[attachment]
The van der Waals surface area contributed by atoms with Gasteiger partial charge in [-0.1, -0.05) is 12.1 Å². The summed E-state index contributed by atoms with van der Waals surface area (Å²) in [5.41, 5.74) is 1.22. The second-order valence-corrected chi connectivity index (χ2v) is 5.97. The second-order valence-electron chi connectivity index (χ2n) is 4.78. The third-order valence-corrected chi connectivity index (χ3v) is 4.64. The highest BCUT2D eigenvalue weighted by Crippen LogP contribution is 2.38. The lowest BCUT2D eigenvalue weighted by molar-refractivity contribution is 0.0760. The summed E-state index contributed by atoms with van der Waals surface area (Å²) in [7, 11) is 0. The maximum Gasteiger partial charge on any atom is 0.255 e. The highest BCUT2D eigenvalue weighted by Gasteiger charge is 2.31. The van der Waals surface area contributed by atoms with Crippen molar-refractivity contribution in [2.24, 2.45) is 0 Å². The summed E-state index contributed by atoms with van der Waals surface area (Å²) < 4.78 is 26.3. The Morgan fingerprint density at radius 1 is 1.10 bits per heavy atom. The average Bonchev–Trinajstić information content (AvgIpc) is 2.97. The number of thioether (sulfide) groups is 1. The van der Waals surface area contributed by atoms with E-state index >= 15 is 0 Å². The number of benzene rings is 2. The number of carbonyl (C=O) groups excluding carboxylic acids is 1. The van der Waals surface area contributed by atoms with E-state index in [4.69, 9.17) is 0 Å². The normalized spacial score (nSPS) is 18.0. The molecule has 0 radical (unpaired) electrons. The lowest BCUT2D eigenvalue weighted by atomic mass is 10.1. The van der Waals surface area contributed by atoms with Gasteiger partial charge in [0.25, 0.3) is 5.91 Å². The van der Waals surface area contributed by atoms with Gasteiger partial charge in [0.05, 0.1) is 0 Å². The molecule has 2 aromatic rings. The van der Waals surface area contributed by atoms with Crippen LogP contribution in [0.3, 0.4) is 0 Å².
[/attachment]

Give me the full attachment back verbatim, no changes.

The van der Waals surface area contributed by atoms with Gasteiger partial charge in [-0.1, -0.05) is 12.1 Å². The summed E-state index contributed by atoms with van der Waals surface area (Å²) in [5.41, 5.74) is 1.22. The second-order valence-corrected chi connectivity index (χ2v) is 5.97. The second-order valence-electron chi connectivity index (χ2n) is 4.78. The third-order valence-corrected chi connectivity index (χ3v) is 4.64. The highest BCUT2D eigenvalue weighted by Crippen LogP contribution is 2.38. The lowest BCUT2D eigenvalue weighted by molar-refractivity contribution is 0.0760. The summed E-state index contributed by atoms with van der Waals surface area (Å²) in [7, 11) is 0. The maximum Gasteiger partial charge on any atom is 0.255 e. The highest BCUT2D eigenvalue weighted by Gasteiger charge is 2.31. The van der Waals surface area contributed by atoms with Crippen molar-refractivity contribution in [2.24, 2.45) is 0 Å². The summed E-state index contributed by atoms with van der Waals surface area (Å²) < 4.78 is 26.3. The Morgan fingerprint density at radius 1 is 1.10 bits per heavy atom. The average Bonchev–Trinajstić information content (AvgIpc) is 2.97. The number of thioether (sulfide) groups is 1. The van der Waals surface area contributed by atoms with E-state index >= 15 is 0 Å². The number of benzene rings is 2. The number of carbonyl (C=O) groups excluding carboxylic acids is 1. The van der Waals surface area contributed by atoms with E-state index in [4.69, 9.17) is 0 Å². The normalized spacial score (nSPS) is 18.0. The molecule has 0 radical (unpaired) electrons. The lowest BCUT2D eigenvalue weighted by atomic mass is 10.1. The van der Waals surface area contributed by atoms with Gasteiger partial charge in [0.25, 0.3) is 5.91 Å². The van der Waals surface area contributed by atoms with Gasteiger partial charge in [0.05, 0.1) is 0 Å². The molecule has 2 aromatic rings. The van der Waals surface area contributed by atoms with Crippen LogP contribution in [0.3, 0.4) is 0 Å².